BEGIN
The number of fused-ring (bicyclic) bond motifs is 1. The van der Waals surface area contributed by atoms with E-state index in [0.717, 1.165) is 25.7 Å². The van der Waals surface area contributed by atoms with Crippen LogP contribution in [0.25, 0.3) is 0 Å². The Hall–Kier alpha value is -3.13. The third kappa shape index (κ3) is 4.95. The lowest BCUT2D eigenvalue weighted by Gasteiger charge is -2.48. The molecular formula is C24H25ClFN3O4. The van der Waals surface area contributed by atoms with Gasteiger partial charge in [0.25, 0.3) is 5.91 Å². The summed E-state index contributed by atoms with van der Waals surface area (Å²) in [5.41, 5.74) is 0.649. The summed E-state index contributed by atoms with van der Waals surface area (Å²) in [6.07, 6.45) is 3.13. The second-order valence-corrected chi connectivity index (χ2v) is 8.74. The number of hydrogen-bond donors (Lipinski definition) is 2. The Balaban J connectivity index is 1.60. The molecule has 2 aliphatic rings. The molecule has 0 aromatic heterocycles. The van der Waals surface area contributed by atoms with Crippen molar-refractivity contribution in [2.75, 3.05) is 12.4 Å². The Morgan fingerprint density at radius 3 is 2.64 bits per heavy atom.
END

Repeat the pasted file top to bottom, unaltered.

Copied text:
The number of fused-ring (bicyclic) bond motifs is 1. The van der Waals surface area contributed by atoms with E-state index in [0.717, 1.165) is 25.7 Å². The van der Waals surface area contributed by atoms with Crippen LogP contribution in [0.25, 0.3) is 0 Å². The Hall–Kier alpha value is -3.13. The third kappa shape index (κ3) is 4.95. The lowest BCUT2D eigenvalue weighted by Gasteiger charge is -2.48. The molecular formula is C24H25ClFN3O4. The van der Waals surface area contributed by atoms with Gasteiger partial charge in [0.25, 0.3) is 5.91 Å². The summed E-state index contributed by atoms with van der Waals surface area (Å²) in [5.41, 5.74) is 0.649. The summed E-state index contributed by atoms with van der Waals surface area (Å²) in [6.07, 6.45) is 3.13. The second-order valence-corrected chi connectivity index (χ2v) is 8.74. The number of hydrogen-bond donors (Lipinski definition) is 2. The Balaban J connectivity index is 1.60. The molecule has 2 aliphatic rings. The molecule has 0 aromatic heterocycles. The van der Waals surface area contributed by atoms with Crippen molar-refractivity contribution in [2.75, 3.05) is 12.4 Å². The Morgan fingerprint density at radius 3 is 2.64 bits per heavy atom.